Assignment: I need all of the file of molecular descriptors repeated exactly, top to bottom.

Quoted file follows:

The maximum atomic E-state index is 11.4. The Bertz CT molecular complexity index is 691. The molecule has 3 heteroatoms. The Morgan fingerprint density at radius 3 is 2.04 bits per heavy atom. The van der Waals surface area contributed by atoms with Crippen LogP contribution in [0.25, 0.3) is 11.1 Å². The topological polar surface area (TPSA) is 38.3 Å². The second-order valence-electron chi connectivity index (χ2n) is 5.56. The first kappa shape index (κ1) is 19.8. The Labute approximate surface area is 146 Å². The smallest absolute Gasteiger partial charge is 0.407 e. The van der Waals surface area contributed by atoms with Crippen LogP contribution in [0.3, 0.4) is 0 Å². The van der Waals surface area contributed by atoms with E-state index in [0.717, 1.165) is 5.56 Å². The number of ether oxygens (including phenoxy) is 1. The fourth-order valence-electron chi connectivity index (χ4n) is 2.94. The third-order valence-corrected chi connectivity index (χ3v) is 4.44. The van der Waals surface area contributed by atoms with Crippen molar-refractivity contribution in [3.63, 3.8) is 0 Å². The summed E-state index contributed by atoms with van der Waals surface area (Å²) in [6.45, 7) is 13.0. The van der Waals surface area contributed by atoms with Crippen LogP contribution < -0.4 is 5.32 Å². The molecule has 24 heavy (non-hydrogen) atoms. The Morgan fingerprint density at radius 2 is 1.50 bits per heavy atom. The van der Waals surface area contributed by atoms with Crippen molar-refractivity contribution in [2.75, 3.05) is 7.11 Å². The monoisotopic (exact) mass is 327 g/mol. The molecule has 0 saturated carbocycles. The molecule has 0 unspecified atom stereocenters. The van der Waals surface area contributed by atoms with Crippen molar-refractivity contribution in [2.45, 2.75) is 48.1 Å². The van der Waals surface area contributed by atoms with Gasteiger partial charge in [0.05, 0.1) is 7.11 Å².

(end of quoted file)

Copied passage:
The maximum atomic E-state index is 11.4. The Bertz CT molecular complexity index is 691. The molecule has 3 heteroatoms. The Morgan fingerprint density at radius 3 is 2.04 bits per heavy atom. The van der Waals surface area contributed by atoms with Crippen LogP contribution in [0.25, 0.3) is 11.1 Å². The topological polar surface area (TPSA) is 38.3 Å². The second-order valence-electron chi connectivity index (χ2n) is 5.56. The first kappa shape index (κ1) is 19.8. The Labute approximate surface area is 146 Å². The smallest absolute Gasteiger partial charge is 0.407 e. The van der Waals surface area contributed by atoms with Crippen LogP contribution in [0.3, 0.4) is 0 Å². The van der Waals surface area contributed by atoms with E-state index in [0.717, 1.165) is 5.56 Å². The number of ether oxygens (including phenoxy) is 1. The fourth-order valence-electron chi connectivity index (χ4n) is 2.94. The third-order valence-corrected chi connectivity index (χ3v) is 4.44. The van der Waals surface area contributed by atoms with Crippen molar-refractivity contribution in [3.63, 3.8) is 0 Å². The summed E-state index contributed by atoms with van der Waals surface area (Å²) in [6.45, 7) is 13.0. The van der Waals surface area contributed by atoms with Crippen LogP contribution < -0.4 is 5.32 Å². The molecule has 24 heavy (non-hydrogen) atoms. The Morgan fingerprint density at radius 2 is 1.50 bits per heavy atom. The van der Waals surface area contributed by atoms with Crippen molar-refractivity contribution in [2.75, 3.05) is 7.11 Å². The monoisotopic (exact) mass is 327 g/mol. The molecule has 0 saturated carbocycles. The molecule has 0 unspecified atom stereocenters. The van der Waals surface area contributed by atoms with Crippen molar-refractivity contribution in [2.45, 2.75) is 48.1 Å². The van der Waals surface area contributed by atoms with Gasteiger partial charge in [0.05, 0.1) is 7.11 Å².